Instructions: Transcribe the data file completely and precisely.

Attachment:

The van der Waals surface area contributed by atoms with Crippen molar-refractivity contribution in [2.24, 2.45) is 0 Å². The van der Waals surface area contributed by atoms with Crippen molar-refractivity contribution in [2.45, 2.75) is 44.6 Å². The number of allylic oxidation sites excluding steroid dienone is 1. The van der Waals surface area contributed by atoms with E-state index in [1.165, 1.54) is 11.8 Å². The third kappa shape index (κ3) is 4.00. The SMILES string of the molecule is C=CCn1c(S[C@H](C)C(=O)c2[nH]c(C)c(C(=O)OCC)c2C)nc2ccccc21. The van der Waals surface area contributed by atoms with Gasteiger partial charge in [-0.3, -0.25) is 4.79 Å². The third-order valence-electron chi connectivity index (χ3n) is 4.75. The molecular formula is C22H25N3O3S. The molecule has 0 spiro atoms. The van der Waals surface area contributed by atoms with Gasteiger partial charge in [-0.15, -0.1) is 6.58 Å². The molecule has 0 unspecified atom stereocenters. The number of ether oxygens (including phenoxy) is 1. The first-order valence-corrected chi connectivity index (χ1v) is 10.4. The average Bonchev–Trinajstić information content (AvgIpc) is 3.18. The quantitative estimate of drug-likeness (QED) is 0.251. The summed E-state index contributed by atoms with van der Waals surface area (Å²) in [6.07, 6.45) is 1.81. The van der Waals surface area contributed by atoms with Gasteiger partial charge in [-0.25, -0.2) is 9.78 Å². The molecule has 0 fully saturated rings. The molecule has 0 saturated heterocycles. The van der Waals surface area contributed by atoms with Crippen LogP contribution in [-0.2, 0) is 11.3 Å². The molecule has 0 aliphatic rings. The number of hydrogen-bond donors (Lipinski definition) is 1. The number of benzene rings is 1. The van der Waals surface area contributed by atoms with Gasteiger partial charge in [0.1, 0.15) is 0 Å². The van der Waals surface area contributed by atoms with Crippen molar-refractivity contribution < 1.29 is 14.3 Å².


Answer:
The van der Waals surface area contributed by atoms with Crippen molar-refractivity contribution in [2.24, 2.45) is 0 Å². The van der Waals surface area contributed by atoms with Crippen molar-refractivity contribution in [2.45, 2.75) is 44.6 Å². The number of allylic oxidation sites excluding steroid dienone is 1. The van der Waals surface area contributed by atoms with E-state index in [1.165, 1.54) is 11.8 Å². The third kappa shape index (κ3) is 4.00. The SMILES string of the molecule is C=CCn1c(S[C@H](C)C(=O)c2[nH]c(C)c(C(=O)OCC)c2C)nc2ccccc21. The van der Waals surface area contributed by atoms with Gasteiger partial charge in [-0.3, -0.25) is 4.79 Å². The third-order valence-electron chi connectivity index (χ3n) is 4.75. The molecular formula is C22H25N3O3S. The molecule has 0 spiro atoms. The van der Waals surface area contributed by atoms with Gasteiger partial charge in [-0.15, -0.1) is 6.58 Å². The molecule has 0 unspecified atom stereocenters. The number of ether oxygens (including phenoxy) is 1. The first-order valence-corrected chi connectivity index (χ1v) is 10.4. The average Bonchev–Trinajstić information content (AvgIpc) is 3.18. The quantitative estimate of drug-likeness (QED) is 0.251. The summed E-state index contributed by atoms with van der Waals surface area (Å²) in [6.07, 6.45) is 1.81. The van der Waals surface area contributed by atoms with Gasteiger partial charge in [-0.25, -0.2) is 9.78 Å². The molecule has 0 fully saturated rings. The molecule has 0 saturated heterocycles. The van der Waals surface area contributed by atoms with Crippen LogP contribution in [-0.2, 0) is 11.3 Å². The molecule has 0 aliphatic rings. The number of hydrogen-bond donors (Lipinski definition) is 1. The number of benzene rings is 1. The van der Waals surface area contributed by atoms with Gasteiger partial charge in [0.1, 0.15) is 0 Å². The van der Waals surface area contributed by atoms with Crippen molar-refractivity contribution < 1.29 is 14.3 Å².